Clinical Correlates May Improve Diagnostic Accuracy of Lichenoid Granulomatous Dermatitis

Recent data show that clinical morphology and history, as well as dermal eosinophilia, psoriasiform changes, and periadnexal inflammation, can improve diagnostic accuracy of lichenoid granulomatous dermatitis.

Clinicians who diagnose lichenoid granulomatous dermatitis (LGD) may wish to look for dermal eosinophilia, psoriasiform epidermal changes, periadnexal inflammation, and red blood cell extravasation in an effort to improve diagnosis of this condition, a study in the Journal of the American Academy of Dermatology reports.

A total of 56 cases of LGD were collected from 3 different laboratory information systems across the United States. Overall, the included cases demonstrated band-like inflammation of lymphocytic infiltrates in the papillary dermis, groups of histiocytes with/without giant cells admixed with the lichenoid inflammatory infiltrate or in the mid to reticular dermis, or interface tissue reaction with basilar keratinocyte apoptosis.

The researchers reviewed cases to identify data on deep perivascular infiltrates, eosinophils, epidermal atrophy, granuloma subtype, parakeratosis, periadnexal inflammation, plasma cells, psoriasiform epidermal changes, pseudoepitheliomatous hyperplasia, red blood cell extravasation, and vasculitis.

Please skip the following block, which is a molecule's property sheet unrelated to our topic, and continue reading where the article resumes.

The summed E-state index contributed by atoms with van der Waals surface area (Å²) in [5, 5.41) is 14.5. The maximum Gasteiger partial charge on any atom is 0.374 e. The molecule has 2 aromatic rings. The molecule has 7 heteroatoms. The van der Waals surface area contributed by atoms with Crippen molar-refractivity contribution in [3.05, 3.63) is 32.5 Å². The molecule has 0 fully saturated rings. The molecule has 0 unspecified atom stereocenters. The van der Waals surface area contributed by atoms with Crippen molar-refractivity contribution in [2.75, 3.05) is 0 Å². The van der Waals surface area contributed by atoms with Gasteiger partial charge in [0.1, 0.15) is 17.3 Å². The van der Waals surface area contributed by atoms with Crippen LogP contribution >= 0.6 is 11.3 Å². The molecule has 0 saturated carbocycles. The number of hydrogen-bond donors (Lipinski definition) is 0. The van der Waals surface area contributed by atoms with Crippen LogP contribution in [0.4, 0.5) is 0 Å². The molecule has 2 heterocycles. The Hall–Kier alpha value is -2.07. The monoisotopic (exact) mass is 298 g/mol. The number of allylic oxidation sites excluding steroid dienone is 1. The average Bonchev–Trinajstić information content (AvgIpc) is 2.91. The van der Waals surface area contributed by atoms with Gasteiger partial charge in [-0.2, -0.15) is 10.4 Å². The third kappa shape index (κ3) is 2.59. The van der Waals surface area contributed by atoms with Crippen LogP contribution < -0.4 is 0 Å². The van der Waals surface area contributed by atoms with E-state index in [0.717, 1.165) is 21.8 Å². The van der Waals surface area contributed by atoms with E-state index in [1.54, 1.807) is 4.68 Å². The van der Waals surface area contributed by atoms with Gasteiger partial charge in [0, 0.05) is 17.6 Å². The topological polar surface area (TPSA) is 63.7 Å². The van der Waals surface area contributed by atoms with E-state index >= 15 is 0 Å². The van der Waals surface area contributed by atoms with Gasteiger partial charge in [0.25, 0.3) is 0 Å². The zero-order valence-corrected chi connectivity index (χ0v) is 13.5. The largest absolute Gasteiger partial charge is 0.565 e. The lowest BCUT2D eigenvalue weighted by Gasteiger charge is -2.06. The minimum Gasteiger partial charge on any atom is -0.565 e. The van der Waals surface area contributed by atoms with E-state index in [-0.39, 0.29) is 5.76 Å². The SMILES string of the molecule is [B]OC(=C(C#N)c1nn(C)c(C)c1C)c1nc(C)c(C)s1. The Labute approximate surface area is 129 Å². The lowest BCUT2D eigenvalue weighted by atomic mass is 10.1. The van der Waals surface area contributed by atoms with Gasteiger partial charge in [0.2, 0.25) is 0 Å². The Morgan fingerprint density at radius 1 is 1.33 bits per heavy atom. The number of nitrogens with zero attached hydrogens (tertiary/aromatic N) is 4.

There were 3 categories of diagnoses based on clinicopathologic correlations: drug-induced hypersensitivity, non-drug-induced hypersensitivity, and solitary lichenoid lesions. Drug eruption and lichenoid keratosis comprised the most common clinical correlates in the case cohort (39.3% and 19.6%, respectively). The frequency of diagnoses based on tattoo reaction, postherpetic dermatitis, and scabies or postscabietic dermatitis was 7.1% for each clinical correlate (n = 4 for each).

Related Articles

In addition, both pigmented purpuric dermatosis and lichen striatus each accounted for 5.4% (n = 3 for each) of LGD cases. Drug hypersensitivity was significantly associated with dermal eosinophils (P =.005) and psoriasiform epidermal changes (P =.055). Conversely, tattoo reaction and postherpetic dermatitis were significantly associated with perineural (P =.049) and perifollicular (P =.003) inflammation. In cases of pigmented purpuric dermatosis, red blood cell extravasation was also helpful for diagnosis (P =.049).

Limitations of the analysis include its retrospective nature, as well as the small sample size of the final cohort.

The researchers concluded that “[c]linical morphology and history, in tandem with attention to dermal eosinophilia, psoriasiform changes, and periadnexal inflammation, permit more specific diagnostic guidance” of LGD.

Disclosure: None of the study authors declared affiliations with the pharmaceutical industry. Please see the original reference for a full list of authors’ disclosures.

Follow @DermAdvisor


Braswell DS, Hakeem A, Walker A, et al. Lichenoid granulomatous dermatitis revisited: A retrospective case series [published online August 1, 2019]. J Am Acad Dermatol. doi:10.1016/j.jaad.2019.05.100